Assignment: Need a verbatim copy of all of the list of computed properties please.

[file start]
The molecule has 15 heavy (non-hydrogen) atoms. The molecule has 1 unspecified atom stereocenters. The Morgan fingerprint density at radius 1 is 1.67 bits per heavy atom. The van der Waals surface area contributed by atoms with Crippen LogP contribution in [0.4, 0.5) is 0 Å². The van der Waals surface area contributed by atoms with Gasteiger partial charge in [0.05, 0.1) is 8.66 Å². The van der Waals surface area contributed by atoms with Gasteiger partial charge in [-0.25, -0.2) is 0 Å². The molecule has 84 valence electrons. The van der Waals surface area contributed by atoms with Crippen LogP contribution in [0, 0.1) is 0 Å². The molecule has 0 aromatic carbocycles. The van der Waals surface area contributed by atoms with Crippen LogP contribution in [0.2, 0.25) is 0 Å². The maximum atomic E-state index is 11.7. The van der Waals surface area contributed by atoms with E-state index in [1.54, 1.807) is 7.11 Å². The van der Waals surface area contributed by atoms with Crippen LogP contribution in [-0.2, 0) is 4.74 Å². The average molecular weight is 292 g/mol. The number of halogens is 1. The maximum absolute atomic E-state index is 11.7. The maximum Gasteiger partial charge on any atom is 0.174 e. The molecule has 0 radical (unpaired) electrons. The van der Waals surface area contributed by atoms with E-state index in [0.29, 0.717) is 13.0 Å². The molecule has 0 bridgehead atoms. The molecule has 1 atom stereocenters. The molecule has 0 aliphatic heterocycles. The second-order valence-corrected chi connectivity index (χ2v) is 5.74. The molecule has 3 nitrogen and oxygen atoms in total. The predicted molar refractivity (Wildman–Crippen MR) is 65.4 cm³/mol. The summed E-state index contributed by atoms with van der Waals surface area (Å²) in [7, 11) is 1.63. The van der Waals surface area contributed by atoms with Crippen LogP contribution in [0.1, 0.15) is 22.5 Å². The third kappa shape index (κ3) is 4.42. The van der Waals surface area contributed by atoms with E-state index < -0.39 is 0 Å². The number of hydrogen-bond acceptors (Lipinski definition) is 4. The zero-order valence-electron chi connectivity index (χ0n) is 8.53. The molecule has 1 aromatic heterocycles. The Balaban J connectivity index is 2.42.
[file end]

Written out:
The molecule has 15 heavy (non-hydrogen) atoms. The molecule has 1 unspecified atom stereocenters. The Morgan fingerprint density at radius 1 is 1.67 bits per heavy atom. The van der Waals surface area contributed by atoms with Crippen LogP contribution in [0.4, 0.5) is 0 Å². The van der Waals surface area contributed by atoms with Gasteiger partial charge in [0.05, 0.1) is 8.66 Å². The van der Waals surface area contributed by atoms with Gasteiger partial charge in [-0.25, -0.2) is 0 Å². The molecule has 84 valence electrons. The van der Waals surface area contributed by atoms with Crippen LogP contribution in [0, 0.1) is 0 Å². The molecule has 0 aromatic carbocycles. The van der Waals surface area contributed by atoms with Crippen LogP contribution in [0.2, 0.25) is 0 Å². The maximum atomic E-state index is 11.7. The van der Waals surface area contributed by atoms with E-state index in [1.54, 1.807) is 7.11 Å². The van der Waals surface area contributed by atoms with Crippen LogP contribution in [-0.2, 0) is 4.74 Å². The average molecular weight is 292 g/mol. The number of halogens is 1. The maximum absolute atomic E-state index is 11.7. The maximum Gasteiger partial charge on any atom is 0.174 e. The molecule has 0 radical (unpaired) electrons. The van der Waals surface area contributed by atoms with E-state index in [0.29, 0.717) is 13.0 Å². The molecule has 0 bridgehead atoms. The molecule has 1 atom stereocenters. The molecule has 0 aliphatic heterocycles. The second-order valence-corrected chi connectivity index (χ2v) is 5.74. The molecule has 3 nitrogen and oxygen atoms in total. The predicted molar refractivity (Wildman–Crippen MR) is 65.4 cm³/mol. The summed E-state index contributed by atoms with van der Waals surface area (Å²) in [7, 11) is 1.63. The van der Waals surface area contributed by atoms with Crippen LogP contribution in [0.1, 0.15) is 22.5 Å². The third kappa shape index (κ3) is 4.42. The van der Waals surface area contributed by atoms with E-state index < -0.39 is 0 Å². The number of hydrogen-bond acceptors (Lipinski definition) is 4. The zero-order valence-electron chi connectivity index (χ0n) is 8.53. The molecule has 1 aromatic heterocycles. The Balaban J connectivity index is 2.42.